Global Trends in Energy Technology Innovation

An Introduction

By Wilma Pretorius, Ph.D.

[Jun 18, 2007]

In a mere 100 years, the Western world has, with much skill but little foresight, managed to create a society built almost entirely on a finite source of cheap, dirty energy. We are consuming the equivalent of millions of years' worth of solar energy captured by ancient microorganisms and plants, and locked up in vast oil, gas and coal reserves at rates so high that we will probably have no economically recoverable deposits of oil and gas left by 2050(1). This situation is compounded by our dependence on foreign oil and an increasing number of environmental concerns(2). Inevitably, we must solve our energy problems in ways that are both profitable and environmentally aware.

It is clear that we must use a multi-pronged approach, including innovation in technology and fundamental changes in our daily actions. Without changing how and what we grow as food, how we transport ourselves, package our goods or build our homes, we will not become sustainable. The world has, after all, become quite flat(3), and so our solutions must by implication involve all levels of industry, society and government. The human race must evolve in the socio-political and moral landscape: indeed, we must undergo a global transformation. In this series of articles, I will explore the state of current energy technology innovation and how they will come to shape our future world.

It is astounding to realize that 35% of global energy is currently obtained from oil exported from politically unstable regions, that we, in the developed world, thereby fund repressive regimes, steeped in corruption and armed conflict(4). The US currently imports 60% of its oil. Of approximately 20 million barrels used in the U.S. per day, 9 million are used for passenger vehicle fuel and 3 million for diesel fueled trucks and buses(5). Worldwide, consumption of foreign (i.e. Middle Eastern) oil amounts to nearly 60 million barrels per day. To compound the political implications of this, most scientists now agree that the unusual changes in planetary climate are the direct result of greenhouse gases added to the atmosphere, mainly from the combustion of fossil fuel. Paradoxically, while R&D investment has increased in almost all other industry sectors worldwide, it has steadily declined in the energy R&D sector since the 1970 global oil crisis, with the sole exception of Japan (Figure 1).

Despite sharp declines since the 1980s, the bulk of energy R&D is also still focused on nuclear energy; specifically, nuclear support technologies such as nuclear safety, decommissioning of nuclear reactors, and fissile materials control (Figure 2). Nuclear power is again being proposed as a candidate for highly energy intensive extraction of oil from sand and limestone deposits in Canada's Northeastern Alberta(7). It appears that nuclear energy is here to stay, although significant, unquantifiable risks may be associated with its continued use. The oil sands industry, incidentally, is and will continue to be the single biggest emitter of greenhouse gases in Canada. A recently formed consortium of companies called GeoPower in the Oil Sands (GeoPOS) will test the feasibility of using safer, more sustainable geothermal energy for the extraction of oil-bound in sand and limestone(8).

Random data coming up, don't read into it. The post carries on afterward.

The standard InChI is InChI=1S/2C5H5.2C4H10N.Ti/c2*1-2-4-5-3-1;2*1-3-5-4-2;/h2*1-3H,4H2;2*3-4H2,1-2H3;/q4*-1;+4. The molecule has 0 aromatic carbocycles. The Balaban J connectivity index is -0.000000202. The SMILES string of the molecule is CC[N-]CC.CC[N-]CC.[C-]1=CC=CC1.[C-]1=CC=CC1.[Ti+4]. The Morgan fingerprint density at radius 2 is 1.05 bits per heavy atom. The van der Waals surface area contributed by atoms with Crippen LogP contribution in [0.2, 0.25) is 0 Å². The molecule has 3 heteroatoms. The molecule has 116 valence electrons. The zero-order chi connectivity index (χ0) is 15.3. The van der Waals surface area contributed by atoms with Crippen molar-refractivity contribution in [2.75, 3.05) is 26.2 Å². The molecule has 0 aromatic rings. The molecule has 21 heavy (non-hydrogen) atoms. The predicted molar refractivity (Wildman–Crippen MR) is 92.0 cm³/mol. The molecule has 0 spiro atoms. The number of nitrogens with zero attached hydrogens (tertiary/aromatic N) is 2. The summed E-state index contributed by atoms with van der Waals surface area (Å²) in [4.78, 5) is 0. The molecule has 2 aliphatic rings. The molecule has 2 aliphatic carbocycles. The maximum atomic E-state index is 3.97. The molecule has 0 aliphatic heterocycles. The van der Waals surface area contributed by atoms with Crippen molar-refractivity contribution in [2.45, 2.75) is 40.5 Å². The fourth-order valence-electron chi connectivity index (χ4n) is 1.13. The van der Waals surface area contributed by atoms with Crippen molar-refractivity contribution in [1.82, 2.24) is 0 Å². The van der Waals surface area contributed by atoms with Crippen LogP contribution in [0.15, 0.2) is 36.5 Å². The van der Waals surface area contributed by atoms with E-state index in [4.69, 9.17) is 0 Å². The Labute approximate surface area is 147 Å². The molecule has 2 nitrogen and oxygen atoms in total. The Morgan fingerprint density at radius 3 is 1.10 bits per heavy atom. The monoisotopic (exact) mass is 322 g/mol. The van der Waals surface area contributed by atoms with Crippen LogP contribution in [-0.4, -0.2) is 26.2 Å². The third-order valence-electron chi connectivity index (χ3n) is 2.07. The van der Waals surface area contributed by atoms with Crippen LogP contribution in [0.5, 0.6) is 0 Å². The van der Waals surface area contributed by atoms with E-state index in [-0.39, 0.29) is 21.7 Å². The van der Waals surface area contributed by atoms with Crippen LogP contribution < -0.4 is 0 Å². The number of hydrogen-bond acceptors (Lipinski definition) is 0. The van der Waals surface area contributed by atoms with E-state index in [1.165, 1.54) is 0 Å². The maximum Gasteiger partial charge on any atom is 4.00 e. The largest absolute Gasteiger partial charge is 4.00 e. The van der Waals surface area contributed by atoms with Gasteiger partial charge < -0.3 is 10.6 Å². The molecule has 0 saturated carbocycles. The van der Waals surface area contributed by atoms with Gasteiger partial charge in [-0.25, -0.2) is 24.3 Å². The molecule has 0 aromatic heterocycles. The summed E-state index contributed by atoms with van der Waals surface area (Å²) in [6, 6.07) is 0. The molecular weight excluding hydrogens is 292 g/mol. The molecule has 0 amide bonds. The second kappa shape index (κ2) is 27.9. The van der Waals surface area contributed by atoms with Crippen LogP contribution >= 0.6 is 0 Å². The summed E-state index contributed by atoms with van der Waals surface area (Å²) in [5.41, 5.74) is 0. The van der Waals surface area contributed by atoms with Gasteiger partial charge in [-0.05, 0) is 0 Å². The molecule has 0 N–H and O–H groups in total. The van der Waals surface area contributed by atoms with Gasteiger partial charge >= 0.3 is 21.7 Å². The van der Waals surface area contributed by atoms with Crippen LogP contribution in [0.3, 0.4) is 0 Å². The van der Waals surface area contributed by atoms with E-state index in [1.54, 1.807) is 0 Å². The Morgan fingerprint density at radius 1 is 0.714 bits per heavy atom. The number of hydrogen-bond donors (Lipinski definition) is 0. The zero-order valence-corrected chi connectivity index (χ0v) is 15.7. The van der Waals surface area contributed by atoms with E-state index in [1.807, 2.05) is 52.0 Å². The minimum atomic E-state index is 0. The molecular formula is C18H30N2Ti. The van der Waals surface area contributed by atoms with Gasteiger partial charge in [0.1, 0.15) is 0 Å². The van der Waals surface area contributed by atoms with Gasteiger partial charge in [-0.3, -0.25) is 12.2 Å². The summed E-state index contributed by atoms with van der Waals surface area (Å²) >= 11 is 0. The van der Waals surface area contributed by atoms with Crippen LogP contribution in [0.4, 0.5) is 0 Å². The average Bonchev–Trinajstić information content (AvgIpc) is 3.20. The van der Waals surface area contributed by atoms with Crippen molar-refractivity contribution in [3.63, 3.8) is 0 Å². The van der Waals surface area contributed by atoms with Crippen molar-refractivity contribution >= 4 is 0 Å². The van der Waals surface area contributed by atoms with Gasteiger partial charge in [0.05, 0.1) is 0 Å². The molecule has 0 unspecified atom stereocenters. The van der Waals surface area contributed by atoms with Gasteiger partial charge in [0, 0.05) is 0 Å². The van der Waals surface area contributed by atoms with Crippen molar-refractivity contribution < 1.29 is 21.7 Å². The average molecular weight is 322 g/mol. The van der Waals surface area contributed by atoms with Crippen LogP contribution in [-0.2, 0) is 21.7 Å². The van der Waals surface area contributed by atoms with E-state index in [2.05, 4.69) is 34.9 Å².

While planetary coal reserves are estimated to last for at least another 200 -300 years, investment in clean coal technologies by the developed world has sharply declined (Figure 2) since peak levels in 1980(2). Global energy R&D expenditures by developing countries, aimed at addressing the needs of developing nations, are probably miniscule(2). Developing nations, including China, will continue to rely predominantly on coal for at least the next 20-30 years, as it has proven recoverable coal reserves which amount to approximately 114.5 billion tons, third in the world(5). It is therefore good news that some developing countries are indeed investing in their own energy R&D, to the tune of nearly 3.1 billion U.S$ for China in 2000 and close to 1 billion for India between 1996-1997(9,10), and this is expected to rise.

Meanwhile, energy conservation R&D has almost quadrupled in the last 30 years, with Japan and the U.S. leading the way. Indeed, Japan invests heavily in renewable energy technologies, including government-sponsored Sunshine and New Sunshine Initiatives, and as a result, currently the country accounts for 40% of all global photovoltaic production. This parallels energy trends in other countries of the European Union, for example, Germany, which has recently become a world leader in wind energy systems(2). The E.U. through its Framework Programmes for Research and Development is also investing increasing amounts in R&D related to renewable fuels, including hydrogen and cellulosic ethanol, corn-derived ethanol, production of bio-diesel fuel from a variety of plant organic fats and oils, and gasification-pyrolysis systems, approximately Euro890 million for the latter and Euro670 million for sustainable surface transportation. Canada has the potential to become a leader in wood waste to energy systems, given its large forest products industry, and is a world leader in many fuel cell technologies, with over $200 million invested annually, mostly from private companies(11).

There are, however, significant barriers to the efficient deployment and market penetration of new, sustainable energy technologies, including high cost, information dissemination, and adequate financing. But "slow capital stock turnover", or SCST, and infrastructure modifications(2) are probably two most detrimental aspects to the immediate adoption of new energy technologies. SCST relates to the typically long life span, between 15 for automobiles and 50 years for power plants, of older technologies. And so, unless there is a mandated phase out of these old systems, such as the recent U.S. Clean Air Act to replace dirty coal fired power plants or Japanese Shaken to limit the age of cars on the road, there will be significant lag period between the development of new energy technologies and their full scale commercialization and adoption in every day life. The same problem comes to the fore when significant changes to energy infrastructure are required prior to the large scale installation of a new technology: think, for example, of the specialized storage and distribution systems for hydrogen based technologies(12).